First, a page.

Top 5 Red Plants you can grow without Co2
The red coloration seen in plant species is directly proportional to the amount of light it is being exposed to. Coloration and pigment in plants are similar to a tan in humans. It protects the plant from increased light levels. This means that the
brighter the light the more red of a plant you'll grow. Though that is not the only factor that affects pigmentation in plants. A secondary factor that will affect leaf pigmentation is nitrate limitation. By keeping your nitrate below 10 ppm and even below 5 ppm, you'll limit your nitrates. This results in more xanthophylls and less chlorophyll being produced by the leaves. Because of this, your plant will show less green coloration and more red pigmentation.
Ludwigia palustris (Super Red Ludwigia)
This species is the easiest to achieve the desired red coloration. To achieve it you only need medium to high lighting. While nitrate limitation will have a small effect on red coloration, it is not required to achieve the desired pigmentation. This is a fast-growing and easy-to-care-for stem plant, which propagates easily by producing numerous side shoots. This species also tolerates a wide variety of water conditions. This is evident to many because it has become invasive in many bodies of water throughout the world. This can be grown as either a midground or background plant. Though to achieve an ideal midground bush, frequent pruning is required. This is due to the fast growth rate this species
exhibits. The option to let this plant grow taller and fill the background of the aquarium is commonly utilized. No matter where or what form you choose to grow this species in, it will be a striking and eye-catching addition to your aquarium.
● Light requirements: This species will grow in both low and high-light environments. The best coloration can only be achieved with moderate to high light levels. In excessively low light environments it will show more green coloration.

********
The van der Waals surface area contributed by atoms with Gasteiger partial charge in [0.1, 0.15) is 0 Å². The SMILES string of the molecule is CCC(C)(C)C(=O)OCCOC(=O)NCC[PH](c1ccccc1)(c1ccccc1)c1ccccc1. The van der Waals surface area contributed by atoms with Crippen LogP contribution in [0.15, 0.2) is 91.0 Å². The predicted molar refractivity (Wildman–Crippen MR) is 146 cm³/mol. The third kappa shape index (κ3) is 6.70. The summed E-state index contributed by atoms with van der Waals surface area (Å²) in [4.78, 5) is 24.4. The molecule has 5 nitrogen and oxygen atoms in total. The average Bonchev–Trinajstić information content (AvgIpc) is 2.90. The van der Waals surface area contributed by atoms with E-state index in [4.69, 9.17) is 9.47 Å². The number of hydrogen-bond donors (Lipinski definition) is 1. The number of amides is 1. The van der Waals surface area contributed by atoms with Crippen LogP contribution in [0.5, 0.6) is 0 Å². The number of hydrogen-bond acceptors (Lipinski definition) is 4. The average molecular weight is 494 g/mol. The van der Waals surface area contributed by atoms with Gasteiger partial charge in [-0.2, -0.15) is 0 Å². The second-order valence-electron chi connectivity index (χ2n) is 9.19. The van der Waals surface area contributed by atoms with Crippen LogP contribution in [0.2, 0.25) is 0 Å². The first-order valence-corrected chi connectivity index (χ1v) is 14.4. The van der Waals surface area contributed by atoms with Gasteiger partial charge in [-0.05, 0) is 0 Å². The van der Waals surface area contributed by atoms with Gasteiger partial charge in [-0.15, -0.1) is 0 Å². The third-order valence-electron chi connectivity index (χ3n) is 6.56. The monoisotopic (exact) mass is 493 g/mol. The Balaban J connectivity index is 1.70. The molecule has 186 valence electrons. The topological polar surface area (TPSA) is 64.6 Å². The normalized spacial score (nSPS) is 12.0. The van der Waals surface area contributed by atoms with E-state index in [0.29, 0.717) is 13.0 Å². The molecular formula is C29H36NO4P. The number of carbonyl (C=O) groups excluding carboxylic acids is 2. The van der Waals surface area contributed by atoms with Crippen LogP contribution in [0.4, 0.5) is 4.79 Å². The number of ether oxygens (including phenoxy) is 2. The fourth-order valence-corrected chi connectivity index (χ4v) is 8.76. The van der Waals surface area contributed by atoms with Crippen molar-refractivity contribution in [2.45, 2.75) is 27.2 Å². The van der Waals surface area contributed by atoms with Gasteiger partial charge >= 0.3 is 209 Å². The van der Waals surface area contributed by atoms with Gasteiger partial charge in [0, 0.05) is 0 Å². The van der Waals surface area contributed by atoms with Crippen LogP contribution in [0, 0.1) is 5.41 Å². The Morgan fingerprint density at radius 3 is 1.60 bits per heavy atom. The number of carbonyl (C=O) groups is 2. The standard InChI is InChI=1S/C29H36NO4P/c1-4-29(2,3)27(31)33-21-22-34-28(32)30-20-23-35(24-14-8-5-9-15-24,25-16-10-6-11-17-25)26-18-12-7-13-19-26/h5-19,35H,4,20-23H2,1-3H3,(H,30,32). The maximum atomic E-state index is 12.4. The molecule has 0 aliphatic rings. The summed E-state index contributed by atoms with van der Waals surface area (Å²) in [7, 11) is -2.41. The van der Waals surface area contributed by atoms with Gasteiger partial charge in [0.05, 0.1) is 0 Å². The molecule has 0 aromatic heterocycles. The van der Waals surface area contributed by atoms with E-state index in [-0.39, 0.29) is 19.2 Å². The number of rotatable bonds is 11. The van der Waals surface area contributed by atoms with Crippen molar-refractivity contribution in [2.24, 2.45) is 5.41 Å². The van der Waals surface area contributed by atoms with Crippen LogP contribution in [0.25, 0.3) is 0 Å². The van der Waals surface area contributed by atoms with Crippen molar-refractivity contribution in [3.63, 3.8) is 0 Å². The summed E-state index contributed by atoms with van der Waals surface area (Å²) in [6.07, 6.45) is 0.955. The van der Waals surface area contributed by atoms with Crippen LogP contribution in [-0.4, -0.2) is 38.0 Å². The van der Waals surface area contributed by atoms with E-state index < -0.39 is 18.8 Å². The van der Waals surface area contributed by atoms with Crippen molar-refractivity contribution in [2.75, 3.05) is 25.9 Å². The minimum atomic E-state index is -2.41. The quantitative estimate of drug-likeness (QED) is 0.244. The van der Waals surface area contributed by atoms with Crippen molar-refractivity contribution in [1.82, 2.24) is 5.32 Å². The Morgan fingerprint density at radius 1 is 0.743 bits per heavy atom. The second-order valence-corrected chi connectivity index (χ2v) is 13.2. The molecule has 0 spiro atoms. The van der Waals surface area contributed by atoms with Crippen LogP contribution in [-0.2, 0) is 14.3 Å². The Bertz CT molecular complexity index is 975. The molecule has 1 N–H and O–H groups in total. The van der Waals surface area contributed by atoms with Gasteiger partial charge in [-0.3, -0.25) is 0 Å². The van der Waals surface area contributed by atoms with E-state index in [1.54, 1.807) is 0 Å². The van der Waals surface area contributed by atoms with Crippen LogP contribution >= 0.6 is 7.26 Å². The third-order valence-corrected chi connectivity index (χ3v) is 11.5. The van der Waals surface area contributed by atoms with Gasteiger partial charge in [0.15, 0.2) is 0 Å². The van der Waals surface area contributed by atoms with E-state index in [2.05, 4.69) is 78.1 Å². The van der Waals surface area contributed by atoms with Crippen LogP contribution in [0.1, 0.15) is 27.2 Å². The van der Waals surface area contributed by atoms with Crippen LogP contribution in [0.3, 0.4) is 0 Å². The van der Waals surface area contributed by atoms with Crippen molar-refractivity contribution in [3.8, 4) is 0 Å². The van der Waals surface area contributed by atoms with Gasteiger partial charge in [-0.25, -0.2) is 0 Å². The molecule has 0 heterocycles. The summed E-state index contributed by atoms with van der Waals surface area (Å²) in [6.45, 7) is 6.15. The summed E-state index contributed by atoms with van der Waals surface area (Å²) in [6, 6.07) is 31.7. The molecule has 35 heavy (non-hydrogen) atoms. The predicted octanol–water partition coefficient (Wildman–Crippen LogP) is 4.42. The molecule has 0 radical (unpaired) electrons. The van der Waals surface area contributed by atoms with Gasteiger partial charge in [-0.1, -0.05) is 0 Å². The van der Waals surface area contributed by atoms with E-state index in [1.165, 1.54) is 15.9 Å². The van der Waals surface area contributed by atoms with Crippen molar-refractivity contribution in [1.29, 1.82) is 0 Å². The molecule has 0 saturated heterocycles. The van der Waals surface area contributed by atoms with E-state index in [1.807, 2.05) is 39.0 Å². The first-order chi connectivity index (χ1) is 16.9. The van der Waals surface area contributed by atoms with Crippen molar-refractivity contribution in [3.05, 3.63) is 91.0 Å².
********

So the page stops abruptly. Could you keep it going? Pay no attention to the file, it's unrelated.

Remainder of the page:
● Rate of growth: This species has a moderate to fast rate of growth compared to other species of stem plants.
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Phyllanthus fluitans (Red Root Floaters)
This is a stunning and easy-to-grow plant that requires no supplemental Co2. This is because it floats on the surface of the water. The only difficult aspect of this plant is how to achieve the desired deep red coloration. This plant will only
show an ideal deep red color in a nitrate-limited environment. At levels below 10 ppm of nitrate, it'll start to grow yellow to orange, and below 5 ppm of nitrate it’ll achieve a deep red color. Light is a secondary factor for this species when determining color intensity. This is not because light has a different effect on coloration for this species when comparing it to other plants. It is because this species floats on the water’s surface giving it ample light exposure. Light intensity is significantly reduced when it is forced to pass through water. The amount of water the light must pass through determines how much PAR intensity is available for the plants to utilize during photosynthesis (PAR refers to the light spectrum that plants are capable of using during photosynthesis, as well as the intensity of the light output).
● Light requirements: This plant will grow in low light conditions, but the lower the light intensity, the greener the plant will grow. Under moderate and high light conditions it will often show intense red coloration.
● Rate of growth: This species has an extremely fast rate of growth due to its access to atmospheric Co2.
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Cryptocoryne Wendtii Var. Red
This is a low-light and slow-growing species of Cryptocoryne.
While this variant does not achieve the deep red color common in the other species on this list, it will grow easily in most aquariums. Making it the easiest species of plant on this list. At the same time, it still shows an attractive reddish-brown coloration. An important note is that most of the time when you buy Cryptocoryne at an aquarium or pet store they'll have been grown